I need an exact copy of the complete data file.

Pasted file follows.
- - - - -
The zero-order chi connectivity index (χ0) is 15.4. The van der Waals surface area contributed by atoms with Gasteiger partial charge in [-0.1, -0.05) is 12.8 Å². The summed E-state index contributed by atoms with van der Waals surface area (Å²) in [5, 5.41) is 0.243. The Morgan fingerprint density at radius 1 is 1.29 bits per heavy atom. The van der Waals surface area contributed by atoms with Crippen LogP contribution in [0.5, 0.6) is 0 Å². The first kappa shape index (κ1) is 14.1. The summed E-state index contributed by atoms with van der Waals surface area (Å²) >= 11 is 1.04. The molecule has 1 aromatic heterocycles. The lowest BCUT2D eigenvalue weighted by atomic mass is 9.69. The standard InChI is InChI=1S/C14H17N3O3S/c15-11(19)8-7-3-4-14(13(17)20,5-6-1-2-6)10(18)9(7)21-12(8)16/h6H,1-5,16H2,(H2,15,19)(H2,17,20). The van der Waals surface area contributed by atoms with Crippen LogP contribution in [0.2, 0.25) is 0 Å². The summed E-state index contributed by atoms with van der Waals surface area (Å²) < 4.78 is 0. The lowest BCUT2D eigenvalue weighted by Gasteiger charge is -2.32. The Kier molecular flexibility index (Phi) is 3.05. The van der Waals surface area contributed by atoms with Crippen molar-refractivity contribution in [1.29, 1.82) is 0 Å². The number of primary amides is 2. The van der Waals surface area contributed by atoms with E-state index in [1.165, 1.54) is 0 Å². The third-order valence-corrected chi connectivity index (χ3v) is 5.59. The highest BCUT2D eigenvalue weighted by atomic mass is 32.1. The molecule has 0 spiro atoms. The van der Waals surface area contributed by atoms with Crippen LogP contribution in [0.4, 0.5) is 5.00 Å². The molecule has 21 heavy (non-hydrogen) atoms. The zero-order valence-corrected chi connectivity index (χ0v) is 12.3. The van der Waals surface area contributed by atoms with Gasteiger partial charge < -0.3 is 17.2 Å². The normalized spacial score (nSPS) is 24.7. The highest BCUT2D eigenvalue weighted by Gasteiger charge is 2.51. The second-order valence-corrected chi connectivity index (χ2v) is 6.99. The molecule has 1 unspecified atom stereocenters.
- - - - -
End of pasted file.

The zero-order chi connectivity index (χ0) is 15.4. The van der Waals surface area contributed by atoms with Gasteiger partial charge in [-0.1, -0.05) is 12.8 Å². The summed E-state index contributed by atoms with van der Waals surface area (Å²) in [5, 5.41) is 0.243. The Morgan fingerprint density at radius 1 is 1.29 bits per heavy atom. The van der Waals surface area contributed by atoms with Crippen LogP contribution in [0.5, 0.6) is 0 Å². The first kappa shape index (κ1) is 14.1. The summed E-state index contributed by atoms with van der Waals surface area (Å²) >= 11 is 1.04. The molecule has 1 aromatic heterocycles. The lowest BCUT2D eigenvalue weighted by atomic mass is 9.69. The standard InChI is InChI=1S/C14H17N3O3S/c15-11(19)8-7-3-4-14(13(17)20,5-6-1-2-6)10(18)9(7)21-12(8)16/h6H,1-5,16H2,(H2,15,19)(H2,17,20). The van der Waals surface area contributed by atoms with Crippen LogP contribution in [0.2, 0.25) is 0 Å². The summed E-state index contributed by atoms with van der Waals surface area (Å²) < 4.78 is 0. The lowest BCUT2D eigenvalue weighted by Gasteiger charge is -2.32. The Kier molecular flexibility index (Phi) is 3.05. The van der Waals surface area contributed by atoms with Crippen molar-refractivity contribution in [1.29, 1.82) is 0 Å². The number of primary amides is 2. The van der Waals surface area contributed by atoms with E-state index in [1.165, 1.54) is 0 Å². The third-order valence-corrected chi connectivity index (χ3v) is 5.59. The highest BCUT2D eigenvalue weighted by atomic mass is 32.1. The molecule has 0 spiro atoms. The van der Waals surface area contributed by atoms with Crippen LogP contribution in [0.4, 0.5) is 5.00 Å². The molecule has 21 heavy (non-hydrogen) atoms. The zero-order valence-corrected chi connectivity index (χ0v) is 12.3. The van der Waals surface area contributed by atoms with Gasteiger partial charge < -0.3 is 17.2 Å². The normalized spacial score (nSPS) is 24.7. The highest BCUT2D eigenvalue weighted by Gasteiger charge is 2.51. The second-order valence-corrected chi connectivity index (χ2v) is 6.99. The molecule has 1 unspecified atom stereocenters.